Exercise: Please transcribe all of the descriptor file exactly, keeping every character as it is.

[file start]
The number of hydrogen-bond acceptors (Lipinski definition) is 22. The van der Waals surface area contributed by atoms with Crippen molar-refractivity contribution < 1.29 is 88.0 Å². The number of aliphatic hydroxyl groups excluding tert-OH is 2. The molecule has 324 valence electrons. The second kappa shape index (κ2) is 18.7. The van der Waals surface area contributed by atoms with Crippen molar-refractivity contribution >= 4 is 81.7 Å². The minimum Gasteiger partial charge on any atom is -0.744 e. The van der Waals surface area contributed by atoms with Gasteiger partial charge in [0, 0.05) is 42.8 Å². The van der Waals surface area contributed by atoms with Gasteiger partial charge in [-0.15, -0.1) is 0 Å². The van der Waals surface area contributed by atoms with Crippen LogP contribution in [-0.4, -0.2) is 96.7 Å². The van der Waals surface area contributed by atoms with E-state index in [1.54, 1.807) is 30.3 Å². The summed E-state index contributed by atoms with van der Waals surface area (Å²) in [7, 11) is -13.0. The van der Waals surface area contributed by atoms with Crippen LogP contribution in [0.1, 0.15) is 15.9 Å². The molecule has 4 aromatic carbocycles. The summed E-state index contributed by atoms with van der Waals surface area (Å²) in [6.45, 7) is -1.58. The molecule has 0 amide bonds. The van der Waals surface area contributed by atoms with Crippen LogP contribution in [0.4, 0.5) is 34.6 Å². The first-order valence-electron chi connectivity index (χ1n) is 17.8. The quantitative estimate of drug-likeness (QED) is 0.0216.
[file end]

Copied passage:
The number of hydrogen-bond acceptors (Lipinski definition) is 22. The van der Waals surface area contributed by atoms with Crippen molar-refractivity contribution < 1.29 is 88.0 Å². The number of aliphatic hydroxyl groups excluding tert-OH is 2. The molecule has 324 valence electrons. The second kappa shape index (κ2) is 18.7. The van der Waals surface area contributed by atoms with Crippen molar-refractivity contribution >= 4 is 81.7 Å². The minimum Gasteiger partial charge on any atom is -0.744 e. The van der Waals surface area contributed by atoms with Gasteiger partial charge in [0, 0.05) is 42.8 Å². The van der Waals surface area contributed by atoms with Gasteiger partial charge in [-0.15, -0.1) is 0 Å². The van der Waals surface area contributed by atoms with Crippen LogP contribution in [-0.4, -0.2) is 96.7 Å². The van der Waals surface area contributed by atoms with E-state index in [1.54, 1.807) is 30.3 Å². The summed E-state index contributed by atoms with van der Waals surface area (Å²) in [7, 11) is -13.0. The van der Waals surface area contributed by atoms with Crippen LogP contribution in [0.1, 0.15) is 15.9 Å². The molecule has 4 aromatic carbocycles. The summed E-state index contributed by atoms with van der Waals surface area (Å²) in [6.45, 7) is -1.58. The molecule has 0 amide bonds. The van der Waals surface area contributed by atoms with Crippen LogP contribution in [0.4, 0.5) is 34.6 Å². The first-order valence-electron chi connectivity index (χ1n) is 17.8. The quantitative estimate of drug-likeness (QED) is 0.0216.